The college decline is feared to becatastrophic thanks to the bungled FAFSA

WASHINGTON (AP) — The last thing standing between Ashnaelle Bijoux and her college dream is the FAFSA form — a financial aid application that’s supposed to help students go to college, but is blocking her instead.
The FAFSA, or Free Application for Federal Student Aid, went through a massive overhaul that was supposed to make it simpler and shorter.
If not, she might go to a local community college, but even that would require loans if she can’t complete the FAFSA.
But that’s not the case.” The updated FAFSA form has one section filled out by students and another by their parents.
Last week, Richard Cordray, the federal student loan chief who oversaw the FAFSA update, announced he’s stepping down at the end of June.
It’s used to determine eligibility for the federal Pell grant, a scholarship for low-income students, and it’s required to receive federal student loans.
FAFSA had long been maligned for being tedious, difficult and intimidating to families without college experience.
Federal education officials say they’re addressing lingering bugs but making progress.


WASHINGTON (AP) — The last thing standing between Ashnaelle Bijoux and her college dream is the FAFSA form — a financial aid application that’s supposed to help students go to college, but is blocking her instead. She has made multiple attempts to turn it in. It never gets through every time.

Bijoux, 19, expressed, “I feel overburdened and stressed out.”. The last time she attempted the form, she nearly broke down. “I think something is preventing me from moving forward. “.

Spring is usually a time for high school seniors to celebrate, but this year has been tarnished by the government’s disastrous introduction of the new FAFSA application. Students typically know where they will be attending college in the fall by May 1. Most are still waiting on offers of financial aid this year. Many students are still unsure about their college plans and financial arrangements three months ahead of the fall semester.

According to Justin Draeger, president and CEO of the National Association of Student Financial Aid Administrators, “we’re asking them to make probably one of the biggest financial decisions—and decisions that will have the biggest implications on their lives going forward—without all of the information.”.

A significant redesign of the Free Application for Federal Student Aid, or FAFSA, was intended to make it easier to complete and shorter. But it was more difficult than ever due to a string of errors made by the Education Department, which caused college decisions to be delayed by months and stoked concerns that hundreds of thousands of students would completely forego college.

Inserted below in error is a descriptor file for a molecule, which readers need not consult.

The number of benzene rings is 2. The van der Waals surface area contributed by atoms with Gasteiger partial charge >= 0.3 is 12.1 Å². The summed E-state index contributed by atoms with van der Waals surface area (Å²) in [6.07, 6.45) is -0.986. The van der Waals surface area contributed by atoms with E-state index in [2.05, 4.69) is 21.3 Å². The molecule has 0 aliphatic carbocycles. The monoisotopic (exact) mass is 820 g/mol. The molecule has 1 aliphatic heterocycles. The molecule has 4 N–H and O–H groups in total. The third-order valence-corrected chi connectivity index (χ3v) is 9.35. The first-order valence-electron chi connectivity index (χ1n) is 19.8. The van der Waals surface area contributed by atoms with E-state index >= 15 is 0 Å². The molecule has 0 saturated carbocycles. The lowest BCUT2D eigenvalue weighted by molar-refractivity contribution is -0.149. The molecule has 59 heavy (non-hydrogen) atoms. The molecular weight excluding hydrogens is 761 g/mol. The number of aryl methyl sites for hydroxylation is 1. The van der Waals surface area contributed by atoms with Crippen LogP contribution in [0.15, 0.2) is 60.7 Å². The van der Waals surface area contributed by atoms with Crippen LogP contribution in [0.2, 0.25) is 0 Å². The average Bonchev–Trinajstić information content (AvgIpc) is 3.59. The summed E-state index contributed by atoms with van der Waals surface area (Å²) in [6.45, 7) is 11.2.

According to the National College Attainment Network, the percentage of students who successfully filed their FAFSA is down 29% nationwide from this time last year, and it’s much worse at institutions that have a higher proportion of low-income students.

Congress was forewarned this month by the group’s CEO, Kim Cook, about a potentially “catastrophic” decline in college enrollment that would make the pandemic’s declines appear minor.

For Bijoux, a resident of Norwich, Connecticut, the promise of a college education is in jeopardy because of the FAFSA issues.

For her, attending college offers the opportunity to take advantage of opportunities that her mother, who immigrated to the United States from Haiti, was not able to enjoy. S. as an adult. In addition to being a role model for her three younger brothers, Bijoux aspires to become a counselor.

She should be qualified for sufficient financial aid to assist with the $13,000 annual tuition at Southern Connecticut State University if her FAFSA is approved. If not, she might attend a nearby community college, but even there, loans would be necessary if she is unable to submit the FAFSA.

Because it feels like you work so hard to go somewhere, accomplish something, and establish yourself, that’s why it hurts, according to Bijoux. “I assumed that I would work hard from the moment I started at a four-year college and continue to do so for the rest of my life. This is untrue, though. “.

Students and their parents must complete separate sections of the updated FAFSA form. However, Bijoux’s mother’s internet account remains empty after she completes her portion. She tries again and again, but nothing appears to shift.

Along with a plethora of other bugs that the Education Department has been rushing to fix, similar issues have been reported nationwide. When families call customer service, they report hanging up on them or having to wait for a long time.

According to Anne Zinn, a counselor at Norwich Free Academy, where Bijoux attends, it “drains all the momentum” from families trying to send their kids to college, especially those making their way through the system for the first time.